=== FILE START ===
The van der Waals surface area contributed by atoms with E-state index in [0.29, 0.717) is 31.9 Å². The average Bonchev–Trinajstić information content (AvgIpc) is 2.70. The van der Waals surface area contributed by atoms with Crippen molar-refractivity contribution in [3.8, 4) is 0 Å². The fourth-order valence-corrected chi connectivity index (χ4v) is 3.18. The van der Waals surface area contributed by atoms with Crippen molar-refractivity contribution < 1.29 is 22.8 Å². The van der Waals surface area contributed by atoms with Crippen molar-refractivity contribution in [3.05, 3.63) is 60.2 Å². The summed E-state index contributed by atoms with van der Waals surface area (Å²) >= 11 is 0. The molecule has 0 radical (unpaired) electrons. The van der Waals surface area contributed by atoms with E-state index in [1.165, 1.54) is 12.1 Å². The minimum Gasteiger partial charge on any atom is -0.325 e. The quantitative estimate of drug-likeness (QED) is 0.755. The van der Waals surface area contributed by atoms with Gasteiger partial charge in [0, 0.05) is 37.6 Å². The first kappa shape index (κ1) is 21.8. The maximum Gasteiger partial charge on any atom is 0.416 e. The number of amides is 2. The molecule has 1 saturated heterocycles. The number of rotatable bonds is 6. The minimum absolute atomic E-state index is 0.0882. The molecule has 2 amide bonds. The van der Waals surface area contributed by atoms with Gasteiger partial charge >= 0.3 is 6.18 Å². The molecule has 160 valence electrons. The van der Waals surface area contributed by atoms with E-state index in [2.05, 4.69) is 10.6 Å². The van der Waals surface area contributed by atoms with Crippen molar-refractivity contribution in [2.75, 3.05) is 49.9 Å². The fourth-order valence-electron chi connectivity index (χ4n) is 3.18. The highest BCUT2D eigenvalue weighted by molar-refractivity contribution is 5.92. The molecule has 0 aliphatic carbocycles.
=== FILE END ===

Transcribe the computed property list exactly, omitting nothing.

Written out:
The van der Waals surface area contributed by atoms with E-state index in [0.29, 0.717) is 31.9 Å². The average Bonchev–Trinajstić information content (AvgIpc) is 2.70. The van der Waals surface area contributed by atoms with Crippen molar-refractivity contribution in [3.8, 4) is 0 Å². The fourth-order valence-corrected chi connectivity index (χ4v) is 3.18. The van der Waals surface area contributed by atoms with Crippen molar-refractivity contribution < 1.29 is 22.8 Å². The van der Waals surface area contributed by atoms with Crippen molar-refractivity contribution in [3.05, 3.63) is 60.2 Å². The summed E-state index contributed by atoms with van der Waals surface area (Å²) >= 11 is 0. The molecule has 0 radical (unpaired) electrons. The van der Waals surface area contributed by atoms with E-state index in [1.165, 1.54) is 12.1 Å². The minimum Gasteiger partial charge on any atom is -0.325 e. The quantitative estimate of drug-likeness (QED) is 0.755. The van der Waals surface area contributed by atoms with Gasteiger partial charge in [0, 0.05) is 37.6 Å². The first kappa shape index (κ1) is 21.8. The maximum Gasteiger partial charge on any atom is 0.416 e. The number of amides is 2. The molecule has 1 saturated heterocycles. The number of rotatable bonds is 6. The minimum absolute atomic E-state index is 0.0882. The molecule has 2 amide bonds. The van der Waals surface area contributed by atoms with Gasteiger partial charge >= 0.3 is 6.18 Å². The molecule has 160 valence electrons. The van der Waals surface area contributed by atoms with E-state index in [2.05, 4.69) is 10.6 Å². The van der Waals surface area contributed by atoms with Crippen molar-refractivity contribution in [2.75, 3.05) is 49.9 Å². The fourth-order valence-electron chi connectivity index (χ4n) is 3.18. The highest BCUT2D eigenvalue weighted by molar-refractivity contribution is 5.92. The molecule has 0 aliphatic carbocycles.